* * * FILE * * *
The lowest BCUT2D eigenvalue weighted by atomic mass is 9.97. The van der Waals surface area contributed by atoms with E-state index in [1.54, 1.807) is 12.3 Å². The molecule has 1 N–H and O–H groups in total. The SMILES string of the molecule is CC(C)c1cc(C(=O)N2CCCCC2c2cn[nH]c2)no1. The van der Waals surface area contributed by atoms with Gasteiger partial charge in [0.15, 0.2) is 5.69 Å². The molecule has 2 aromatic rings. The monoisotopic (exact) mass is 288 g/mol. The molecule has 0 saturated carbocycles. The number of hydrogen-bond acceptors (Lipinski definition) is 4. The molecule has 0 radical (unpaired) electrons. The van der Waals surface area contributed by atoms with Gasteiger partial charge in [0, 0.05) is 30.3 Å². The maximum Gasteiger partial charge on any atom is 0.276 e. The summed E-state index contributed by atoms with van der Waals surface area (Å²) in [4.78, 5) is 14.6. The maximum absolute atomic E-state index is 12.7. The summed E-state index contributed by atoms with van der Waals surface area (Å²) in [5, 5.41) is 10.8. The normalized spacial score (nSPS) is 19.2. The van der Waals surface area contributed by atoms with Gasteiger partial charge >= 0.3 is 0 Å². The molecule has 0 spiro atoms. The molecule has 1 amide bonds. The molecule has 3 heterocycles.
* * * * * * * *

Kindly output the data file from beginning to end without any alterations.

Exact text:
The lowest BCUT2D eigenvalue weighted by atomic mass is 9.97. The van der Waals surface area contributed by atoms with E-state index in [1.54, 1.807) is 12.3 Å². The molecule has 1 N–H and O–H groups in total. The SMILES string of the molecule is CC(C)c1cc(C(=O)N2CCCCC2c2cn[nH]c2)no1. The van der Waals surface area contributed by atoms with Gasteiger partial charge in [0.15, 0.2) is 5.69 Å². The molecule has 2 aromatic rings. The monoisotopic (exact) mass is 288 g/mol. The molecule has 0 saturated carbocycles. The number of hydrogen-bond acceptors (Lipinski definition) is 4. The molecule has 0 radical (unpaired) electrons. The van der Waals surface area contributed by atoms with Gasteiger partial charge in [0, 0.05) is 30.3 Å². The maximum Gasteiger partial charge on any atom is 0.276 e. The summed E-state index contributed by atoms with van der Waals surface area (Å²) in [4.78, 5) is 14.6. The maximum absolute atomic E-state index is 12.7. The summed E-state index contributed by atoms with van der Waals surface area (Å²) in [5, 5.41) is 10.8. The normalized spacial score (nSPS) is 19.2. The van der Waals surface area contributed by atoms with Gasteiger partial charge >= 0.3 is 0 Å². The molecule has 0 spiro atoms. The molecule has 1 amide bonds. The molecule has 3 heterocycles.